When the “Detroit Three” CEOs flew to Washington in private jets to seek federal bailouts, they not only damaged the auto industry’s image, they tainted the image of business jets as well, wrote Ted Reed in TheStreet.com on April 21. Already reeling from deteriorating sales in the down economy, the business jet industry has found itself dealing with a guilt-by-association, public relations catastrophe, Reed wrote.
“What we saw was the caricature of the auto executives promoted as being representative of what business aviation is in the U.S.,” said Ed Bolen, CEO of the National Business Aviation Association. “Really, it bore little or no resemblance to the vast majority of business aviation. “The automobile executives never really explained whether theirs was an appropriate use of business aviation or not,” Bolen said. “That led people to think that it was an inappropriate use, (prompting) the next question: ‘Is business aviation always inappropriate?'”
The effect was to link corporate jets along with undeserved bonuses, the financial meltdown and banking failures in the litany of what’s wrong with America. By March, anti-private jet sentiment was so pervasive that one airline mounted an advertising campaign, visible at www.welcomebigwigs.com, to capitalize on the sentiment.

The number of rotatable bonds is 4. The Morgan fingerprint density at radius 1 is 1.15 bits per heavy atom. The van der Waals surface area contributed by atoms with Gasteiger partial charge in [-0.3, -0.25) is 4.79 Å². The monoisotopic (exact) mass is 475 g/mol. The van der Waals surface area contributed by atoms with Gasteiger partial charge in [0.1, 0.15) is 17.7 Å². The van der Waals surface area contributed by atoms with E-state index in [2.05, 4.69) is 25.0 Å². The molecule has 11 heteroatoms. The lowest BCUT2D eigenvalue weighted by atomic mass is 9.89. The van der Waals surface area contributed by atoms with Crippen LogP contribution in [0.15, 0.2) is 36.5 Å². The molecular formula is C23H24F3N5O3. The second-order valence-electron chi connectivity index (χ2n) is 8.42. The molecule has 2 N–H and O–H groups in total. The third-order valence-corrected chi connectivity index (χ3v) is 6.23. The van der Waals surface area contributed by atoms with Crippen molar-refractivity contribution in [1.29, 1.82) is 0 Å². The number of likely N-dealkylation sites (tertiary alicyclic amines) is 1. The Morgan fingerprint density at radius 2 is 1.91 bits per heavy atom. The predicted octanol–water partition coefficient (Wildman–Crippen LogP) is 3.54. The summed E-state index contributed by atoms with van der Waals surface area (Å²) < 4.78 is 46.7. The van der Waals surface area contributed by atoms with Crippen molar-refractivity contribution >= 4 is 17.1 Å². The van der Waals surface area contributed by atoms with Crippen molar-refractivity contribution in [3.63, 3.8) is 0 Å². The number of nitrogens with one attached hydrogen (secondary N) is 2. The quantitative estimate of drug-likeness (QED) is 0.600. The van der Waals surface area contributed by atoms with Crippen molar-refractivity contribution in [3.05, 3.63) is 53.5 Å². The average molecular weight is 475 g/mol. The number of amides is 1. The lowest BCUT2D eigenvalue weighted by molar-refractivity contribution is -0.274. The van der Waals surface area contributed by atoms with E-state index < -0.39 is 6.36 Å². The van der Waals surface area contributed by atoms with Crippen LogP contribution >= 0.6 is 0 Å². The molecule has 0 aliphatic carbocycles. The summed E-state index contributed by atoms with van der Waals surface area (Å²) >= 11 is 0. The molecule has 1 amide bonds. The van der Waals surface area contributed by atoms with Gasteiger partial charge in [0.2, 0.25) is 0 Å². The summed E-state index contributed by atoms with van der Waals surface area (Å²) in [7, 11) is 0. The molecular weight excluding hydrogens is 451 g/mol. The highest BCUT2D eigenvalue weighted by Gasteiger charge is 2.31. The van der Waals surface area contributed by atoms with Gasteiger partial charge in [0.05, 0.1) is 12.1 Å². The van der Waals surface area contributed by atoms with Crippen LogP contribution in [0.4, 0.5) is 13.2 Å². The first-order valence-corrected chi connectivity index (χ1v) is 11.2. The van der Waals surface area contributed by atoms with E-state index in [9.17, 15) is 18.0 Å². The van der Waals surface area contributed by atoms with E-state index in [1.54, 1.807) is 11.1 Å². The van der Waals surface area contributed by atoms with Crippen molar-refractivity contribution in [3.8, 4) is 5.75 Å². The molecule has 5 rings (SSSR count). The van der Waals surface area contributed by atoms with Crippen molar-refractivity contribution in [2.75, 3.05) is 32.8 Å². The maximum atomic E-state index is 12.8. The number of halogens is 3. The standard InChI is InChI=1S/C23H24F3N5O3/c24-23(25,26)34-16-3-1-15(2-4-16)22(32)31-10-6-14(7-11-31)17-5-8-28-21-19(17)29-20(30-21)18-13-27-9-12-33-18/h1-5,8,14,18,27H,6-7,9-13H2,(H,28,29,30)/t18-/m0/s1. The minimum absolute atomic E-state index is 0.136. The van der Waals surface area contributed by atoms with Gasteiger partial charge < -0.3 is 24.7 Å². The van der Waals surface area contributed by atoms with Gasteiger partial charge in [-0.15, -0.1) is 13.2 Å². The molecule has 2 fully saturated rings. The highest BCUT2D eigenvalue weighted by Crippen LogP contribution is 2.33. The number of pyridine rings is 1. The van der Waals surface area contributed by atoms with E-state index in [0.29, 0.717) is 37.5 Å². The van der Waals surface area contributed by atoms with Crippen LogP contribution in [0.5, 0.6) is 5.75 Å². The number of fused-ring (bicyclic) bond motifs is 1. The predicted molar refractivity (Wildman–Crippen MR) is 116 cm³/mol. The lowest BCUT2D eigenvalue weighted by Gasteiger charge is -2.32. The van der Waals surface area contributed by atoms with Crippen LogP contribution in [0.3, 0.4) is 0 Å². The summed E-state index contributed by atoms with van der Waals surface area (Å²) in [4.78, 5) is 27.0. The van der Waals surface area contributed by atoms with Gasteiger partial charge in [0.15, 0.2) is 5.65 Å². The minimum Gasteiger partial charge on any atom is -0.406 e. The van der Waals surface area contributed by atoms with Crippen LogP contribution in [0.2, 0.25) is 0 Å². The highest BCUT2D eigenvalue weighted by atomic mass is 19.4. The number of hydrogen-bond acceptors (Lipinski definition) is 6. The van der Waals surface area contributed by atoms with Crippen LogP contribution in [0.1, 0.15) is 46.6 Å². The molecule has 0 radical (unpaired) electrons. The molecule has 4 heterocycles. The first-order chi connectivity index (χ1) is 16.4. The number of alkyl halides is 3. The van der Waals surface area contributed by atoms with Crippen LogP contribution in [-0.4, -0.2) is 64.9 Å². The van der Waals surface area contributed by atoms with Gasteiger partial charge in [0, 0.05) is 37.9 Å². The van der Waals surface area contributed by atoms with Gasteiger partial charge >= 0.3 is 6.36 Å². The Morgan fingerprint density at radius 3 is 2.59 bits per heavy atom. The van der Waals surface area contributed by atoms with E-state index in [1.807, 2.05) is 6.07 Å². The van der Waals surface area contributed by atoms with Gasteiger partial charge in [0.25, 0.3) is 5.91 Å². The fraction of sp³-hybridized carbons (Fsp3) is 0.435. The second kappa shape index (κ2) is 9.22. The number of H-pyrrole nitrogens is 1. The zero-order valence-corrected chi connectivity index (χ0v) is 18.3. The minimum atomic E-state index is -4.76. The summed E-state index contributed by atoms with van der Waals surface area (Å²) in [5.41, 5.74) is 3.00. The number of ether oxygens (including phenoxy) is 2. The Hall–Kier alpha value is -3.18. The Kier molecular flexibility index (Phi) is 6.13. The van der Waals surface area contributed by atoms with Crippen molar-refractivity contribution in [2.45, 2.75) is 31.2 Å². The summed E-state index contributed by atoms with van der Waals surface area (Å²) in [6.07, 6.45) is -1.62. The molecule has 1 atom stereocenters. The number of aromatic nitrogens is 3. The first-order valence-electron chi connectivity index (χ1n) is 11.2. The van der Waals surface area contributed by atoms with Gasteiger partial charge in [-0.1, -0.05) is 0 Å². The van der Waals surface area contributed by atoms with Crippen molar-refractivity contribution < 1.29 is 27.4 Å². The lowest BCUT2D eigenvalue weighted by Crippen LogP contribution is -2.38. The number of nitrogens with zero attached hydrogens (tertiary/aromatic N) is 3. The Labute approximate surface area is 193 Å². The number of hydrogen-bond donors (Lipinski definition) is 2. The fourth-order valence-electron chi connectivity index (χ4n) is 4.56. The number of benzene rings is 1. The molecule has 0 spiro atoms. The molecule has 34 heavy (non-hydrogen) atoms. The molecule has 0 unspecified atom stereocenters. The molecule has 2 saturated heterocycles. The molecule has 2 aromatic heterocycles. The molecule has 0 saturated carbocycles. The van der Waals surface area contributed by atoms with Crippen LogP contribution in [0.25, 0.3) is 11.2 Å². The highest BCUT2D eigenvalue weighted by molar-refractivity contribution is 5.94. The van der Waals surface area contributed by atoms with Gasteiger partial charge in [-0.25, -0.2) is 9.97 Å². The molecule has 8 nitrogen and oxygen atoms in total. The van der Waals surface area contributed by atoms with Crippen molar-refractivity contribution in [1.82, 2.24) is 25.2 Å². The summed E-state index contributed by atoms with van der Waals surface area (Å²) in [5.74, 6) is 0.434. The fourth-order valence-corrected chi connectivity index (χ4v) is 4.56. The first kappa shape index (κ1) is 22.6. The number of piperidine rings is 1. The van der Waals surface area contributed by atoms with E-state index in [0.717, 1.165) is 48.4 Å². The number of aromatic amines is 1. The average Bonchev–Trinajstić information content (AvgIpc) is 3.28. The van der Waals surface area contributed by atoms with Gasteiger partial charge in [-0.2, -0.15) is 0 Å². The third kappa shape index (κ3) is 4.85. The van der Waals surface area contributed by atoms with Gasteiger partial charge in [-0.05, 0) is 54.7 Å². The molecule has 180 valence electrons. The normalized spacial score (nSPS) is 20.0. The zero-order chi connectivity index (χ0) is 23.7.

In February, the National Business Aviation Association, the General Aviation Manufacturers Association and some manufacturers mounted a campaign to counter the negative message. The campaign points out that business aviation creates more than 1.2 million jobs and has a positive balance-of-trade impact, with most major manufacturers based in the U.S. Among business jet operators, 85% are small and midsized companies, while just 4% are among the Fortune 500, Bolen said. A typical business aviation operation may involve an executive with meetings in four cities in a day, a corporate headquarters in a small town with minimal air service, movement of products too big to carry on and too fragile for the baggage hold, and movement of medical supplies to small towns, he said.
To read the full story: http://www.thestreet.com/story/10484001/3/private-aviation-battles-image-woes.html